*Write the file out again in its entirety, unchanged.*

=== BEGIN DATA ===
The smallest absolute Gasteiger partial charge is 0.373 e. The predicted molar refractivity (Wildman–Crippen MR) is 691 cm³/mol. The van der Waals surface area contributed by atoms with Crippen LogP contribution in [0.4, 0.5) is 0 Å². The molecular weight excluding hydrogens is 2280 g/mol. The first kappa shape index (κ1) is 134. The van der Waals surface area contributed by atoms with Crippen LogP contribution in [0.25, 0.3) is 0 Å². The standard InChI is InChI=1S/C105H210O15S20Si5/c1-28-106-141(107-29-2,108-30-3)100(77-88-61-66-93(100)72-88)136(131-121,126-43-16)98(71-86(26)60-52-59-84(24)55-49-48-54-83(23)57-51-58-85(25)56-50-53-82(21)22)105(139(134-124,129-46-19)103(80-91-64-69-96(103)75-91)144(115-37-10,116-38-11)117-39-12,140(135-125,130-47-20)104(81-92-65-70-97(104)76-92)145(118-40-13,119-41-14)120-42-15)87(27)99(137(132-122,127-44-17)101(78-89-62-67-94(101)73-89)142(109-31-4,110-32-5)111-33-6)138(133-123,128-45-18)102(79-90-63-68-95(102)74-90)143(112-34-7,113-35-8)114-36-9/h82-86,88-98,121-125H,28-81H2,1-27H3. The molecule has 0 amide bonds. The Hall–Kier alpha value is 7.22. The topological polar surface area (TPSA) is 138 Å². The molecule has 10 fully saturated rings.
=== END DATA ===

The smallest absolute Gasteiger partial charge is 0.373 e. The predicted molar refractivity (Wildman–Crippen MR) is 691 cm³/mol. The van der Waals surface area contributed by atoms with Crippen LogP contribution in [0.4, 0.5) is 0 Å². The molecular weight excluding hydrogens is 2280 g/mol. The first kappa shape index (κ1) is 134. The van der Waals surface area contributed by atoms with Crippen LogP contribution in [0.25, 0.3) is 0 Å². The standard InChI is InChI=1S/C105H210O15S20Si5/c1-28-106-141(107-29-2,108-30-3)100(77-88-61-66-93(100)72-88)136(131-121,126-43-16)98(71-86(26)60-52-59-84(24)55-49-48-54-83(23)57-51-58-85(25)56-50-53-82(21)22)105(139(134-124,129-46-19)103(80-91-64-69-96(103)75-91)144(115-37-10,116-38-11)117-39-12,140(135-125,130-47-20)104(81-92-65-70-97(104)76-92)145(118-40-13,119-41-14)120-42-15)87(27)99(137(132-122,127-44-17)101(78-89-62-67-94(101)73-89)142(109-31-4,110-32-5)111-33-6)138(133-123,128-45-18)102(79-90-63-68-95(102)74-90)143(112-34-7,113-35-8)114-36-9/h82-86,88-98,121-125H,28-81H2,1-27H3. The molecule has 0 amide bonds. The Hall–Kier alpha value is 7.22. The topological polar surface area (TPSA) is 138 Å². The molecule has 10 fully saturated rings.